23 June 2019

Chess Historians Discuss Linder

The most recent post in the series on The Sociology of Chess was last month's Books on Soviet Chess History. There I wrote, 'There are 11 titles on the list, of which I have all but three'. The most intriguing of the three was Linder's 'Chess in Old Russia'. I had often encountered his name, but knew little about him.

Of 'Chess in Old Russia', I found little and will keep looking. Isaak [Isaac] Linder died in 2015, and the top pages about him are obituaries: Obituary of Isaak M. Linder (kwabc.org), for example. Also featured prominently are his books on the early World Champions. To date, there have been five translated into English, all listed on Isaak Linder: Books (amazon.com). The introductory material to 'Emanuel Lasker: Second World Chess Champion' explains the circumstances of the book's publication. Here's the start of the 'Foreword' by Andy Soltis, June 2010:-

When he began his My Great Predecessors series in 2003, Garry Kasparov adopted a literary device: After telling the story of a world champion, Kasparov quoted what the champions successors had to say about him. Kasparov said he did this because it "has become customary." Perhaps so. But it became customary only after it was used in Kings of the Chess World (2001) by Dr. Isaak Linder and Vladimir Linder. This book is arguably the finest work of chess history in more than 30 years. One of the Kings chapters has been improved and transformed into the book you are reading.

You may not be familiar with the authors because the Linders, father and son, have been published mainly in Russian and German, and only a fraction of their vast contribution to chess literature has been translated into English. Other chess historians know them for their meticulous approach to the craft. They know Isaak Linder in particular for his personal ties to some of the great figures he's written about. For example, during the memorial service for Vasily Smyslov at the Central Chess Club in Moscow in early 2010 he recalled playing Smyslov in Soviet junior events back in the 1930s. A photo survives of Dr. Linder playing Emanuel Lasker in a 1935 simul in Moscow. And he is probably the only historian to appear in a chess movie.

From the 'Publisher's Note' (Russell Enterprises):-

This book originally appeared in Russian, part of the massive historical tome published in 2001, Korolyi Shakhmatnovo Mira (Kings of the Chess World). By the time we had the pleasure of meeting with Isaak Linder and his son Vladimir in Moscow in March 2008, the original single-volume work of almost one thousand triple-column, small-font, large-format pages had been split into individual books, one for each world champion. We quickly reached an agreement with the Linders to bring out these books in what would become in English The World Chess Champion Series.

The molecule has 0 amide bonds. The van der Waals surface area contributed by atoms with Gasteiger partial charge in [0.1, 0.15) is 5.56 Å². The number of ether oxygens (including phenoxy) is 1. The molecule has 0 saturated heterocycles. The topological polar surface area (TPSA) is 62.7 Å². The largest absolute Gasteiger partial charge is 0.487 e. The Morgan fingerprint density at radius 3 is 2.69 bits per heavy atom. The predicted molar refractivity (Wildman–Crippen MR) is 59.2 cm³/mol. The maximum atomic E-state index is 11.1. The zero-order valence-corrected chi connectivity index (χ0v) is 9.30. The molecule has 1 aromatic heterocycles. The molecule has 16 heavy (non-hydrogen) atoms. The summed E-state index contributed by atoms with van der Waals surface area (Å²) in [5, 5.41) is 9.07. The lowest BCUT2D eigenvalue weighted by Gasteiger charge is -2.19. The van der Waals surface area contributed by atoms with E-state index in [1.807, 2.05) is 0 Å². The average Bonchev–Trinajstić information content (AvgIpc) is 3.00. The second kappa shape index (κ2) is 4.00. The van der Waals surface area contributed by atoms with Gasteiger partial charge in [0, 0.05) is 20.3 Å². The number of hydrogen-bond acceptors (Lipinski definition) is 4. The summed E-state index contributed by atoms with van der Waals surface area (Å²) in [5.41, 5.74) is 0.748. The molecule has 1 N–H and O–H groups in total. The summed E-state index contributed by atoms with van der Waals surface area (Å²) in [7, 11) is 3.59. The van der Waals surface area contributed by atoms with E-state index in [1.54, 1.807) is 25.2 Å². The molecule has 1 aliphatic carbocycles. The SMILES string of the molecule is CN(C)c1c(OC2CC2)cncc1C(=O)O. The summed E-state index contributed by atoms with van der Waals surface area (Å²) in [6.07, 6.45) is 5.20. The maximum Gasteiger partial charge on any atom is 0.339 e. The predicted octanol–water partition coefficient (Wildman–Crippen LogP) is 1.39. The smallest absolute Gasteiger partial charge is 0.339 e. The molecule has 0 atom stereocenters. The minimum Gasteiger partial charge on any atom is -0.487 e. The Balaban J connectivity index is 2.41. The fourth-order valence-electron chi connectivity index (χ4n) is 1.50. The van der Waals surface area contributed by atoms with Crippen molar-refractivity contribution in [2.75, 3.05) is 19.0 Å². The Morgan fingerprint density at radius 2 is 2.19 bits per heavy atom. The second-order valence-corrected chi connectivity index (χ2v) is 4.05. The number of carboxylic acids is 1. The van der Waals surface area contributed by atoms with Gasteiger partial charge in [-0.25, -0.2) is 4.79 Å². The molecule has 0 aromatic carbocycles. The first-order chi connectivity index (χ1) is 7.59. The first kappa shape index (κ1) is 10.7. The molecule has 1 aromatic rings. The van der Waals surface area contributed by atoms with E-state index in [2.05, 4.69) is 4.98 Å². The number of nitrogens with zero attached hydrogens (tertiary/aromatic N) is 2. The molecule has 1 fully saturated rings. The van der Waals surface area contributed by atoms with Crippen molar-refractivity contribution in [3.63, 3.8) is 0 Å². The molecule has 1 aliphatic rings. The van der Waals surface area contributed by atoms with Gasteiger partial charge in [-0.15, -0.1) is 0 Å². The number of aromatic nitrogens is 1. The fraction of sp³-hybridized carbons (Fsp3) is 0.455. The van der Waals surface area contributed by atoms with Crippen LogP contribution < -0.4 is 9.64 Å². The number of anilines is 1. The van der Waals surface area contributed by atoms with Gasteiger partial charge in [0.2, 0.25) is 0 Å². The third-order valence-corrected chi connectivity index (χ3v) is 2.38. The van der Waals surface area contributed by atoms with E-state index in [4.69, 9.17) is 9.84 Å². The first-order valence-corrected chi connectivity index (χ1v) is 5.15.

The first in the series was about Jose Raul Capablanca, the great Cuban world champion. This book on Lasker is the second in the series. With the permission and encouragement of the authors, we made some changes to the original Russian edition. The original contained a fine selection of Lasker's games. We brought in German grandmaster Karsten Mueller to provide refreshing new notes to these classic games. American grandmaster Andy Soltis, who has himself written about Lasker, contributed a new Foreword. And crosstables of minor matches played by Lasker, not included in the original edition, were also added.

From 'A Word about the Authors', Yuri Averbakh, April 2010:-

At the authors' request, I have edited a few of their recent voluminous works, and I must admit to being bowled over by the breadth of their conceptions! Very few people would be capable of taking such large swaths of chess history and recasting them into such an unusual literary form. How have they been able to put their ideas into concrete form?! Above all, because they have a system for dividing up the work. The elder takes charge of the historical approach, and the analytical duties; the son handles the literary decorations and the statistical basis of their works. As a reader, I can say that the results are a delectation for chess gourmets.

The next books in the series, also introduced by GM Soltis, were on Steinitz, Alekhine, and Euwe (although not in that order). Will there be more? The Amazon reader reviews are not particularly encouraging.

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